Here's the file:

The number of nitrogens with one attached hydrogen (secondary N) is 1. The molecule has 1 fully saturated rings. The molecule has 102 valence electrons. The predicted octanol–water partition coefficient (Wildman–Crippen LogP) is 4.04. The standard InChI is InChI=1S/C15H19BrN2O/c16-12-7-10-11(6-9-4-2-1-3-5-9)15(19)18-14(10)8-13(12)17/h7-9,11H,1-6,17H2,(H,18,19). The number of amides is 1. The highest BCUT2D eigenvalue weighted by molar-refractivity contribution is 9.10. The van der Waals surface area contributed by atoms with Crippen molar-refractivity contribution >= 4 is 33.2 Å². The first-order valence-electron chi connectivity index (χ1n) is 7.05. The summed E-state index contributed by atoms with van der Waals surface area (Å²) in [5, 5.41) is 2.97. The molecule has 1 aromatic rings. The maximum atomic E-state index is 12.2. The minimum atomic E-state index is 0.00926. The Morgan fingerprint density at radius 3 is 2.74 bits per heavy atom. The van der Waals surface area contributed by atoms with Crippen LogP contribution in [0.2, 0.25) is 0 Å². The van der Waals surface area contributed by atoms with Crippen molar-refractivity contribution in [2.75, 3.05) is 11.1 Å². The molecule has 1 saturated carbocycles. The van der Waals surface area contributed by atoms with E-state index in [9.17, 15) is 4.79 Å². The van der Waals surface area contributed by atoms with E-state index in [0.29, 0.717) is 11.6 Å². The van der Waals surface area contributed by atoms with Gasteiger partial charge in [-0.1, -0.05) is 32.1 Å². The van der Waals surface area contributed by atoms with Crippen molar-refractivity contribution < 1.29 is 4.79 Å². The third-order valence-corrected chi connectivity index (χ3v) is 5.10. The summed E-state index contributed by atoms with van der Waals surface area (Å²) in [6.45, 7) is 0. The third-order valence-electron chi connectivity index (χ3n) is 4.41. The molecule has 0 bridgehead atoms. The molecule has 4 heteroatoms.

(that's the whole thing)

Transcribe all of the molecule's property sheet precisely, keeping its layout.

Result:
The number of nitrogens with one attached hydrogen (secondary N) is 1. The molecule has 1 fully saturated rings. The molecule has 102 valence electrons. The predicted octanol–water partition coefficient (Wildman–Crippen LogP) is 4.04. The standard InChI is InChI=1S/C15H19BrN2O/c16-12-7-10-11(6-9-4-2-1-3-5-9)15(19)18-14(10)8-13(12)17/h7-9,11H,1-6,17H2,(H,18,19). The number of amides is 1. The highest BCUT2D eigenvalue weighted by molar-refractivity contribution is 9.10. The van der Waals surface area contributed by atoms with Crippen molar-refractivity contribution >= 4 is 33.2 Å². The first-order valence-electron chi connectivity index (χ1n) is 7.05. The summed E-state index contributed by atoms with van der Waals surface area (Å²) in [5, 5.41) is 2.97. The molecule has 1 aromatic rings. The maximum atomic E-state index is 12.2. The minimum atomic E-state index is 0.00926. The Morgan fingerprint density at radius 3 is 2.74 bits per heavy atom. The van der Waals surface area contributed by atoms with Crippen LogP contribution in [0.2, 0.25) is 0 Å². The van der Waals surface area contributed by atoms with Crippen molar-refractivity contribution in [2.75, 3.05) is 11.1 Å². The molecule has 1 saturated carbocycles. The van der Waals surface area contributed by atoms with E-state index in [9.17, 15) is 4.79 Å². The van der Waals surface area contributed by atoms with E-state index in [0.29, 0.717) is 11.6 Å². The van der Waals surface area contributed by atoms with Gasteiger partial charge in [-0.1, -0.05) is 32.1 Å². The van der Waals surface area contributed by atoms with Crippen molar-refractivity contribution < 1.29 is 4.79 Å². The third-order valence-corrected chi connectivity index (χ3v) is 5.10. The summed E-state index contributed by atoms with van der Waals surface area (Å²) in [6.45, 7) is 0. The third-order valence-electron chi connectivity index (χ3n) is 4.41. The molecule has 0 bridgehead atoms. The molecule has 4 heteroatoms.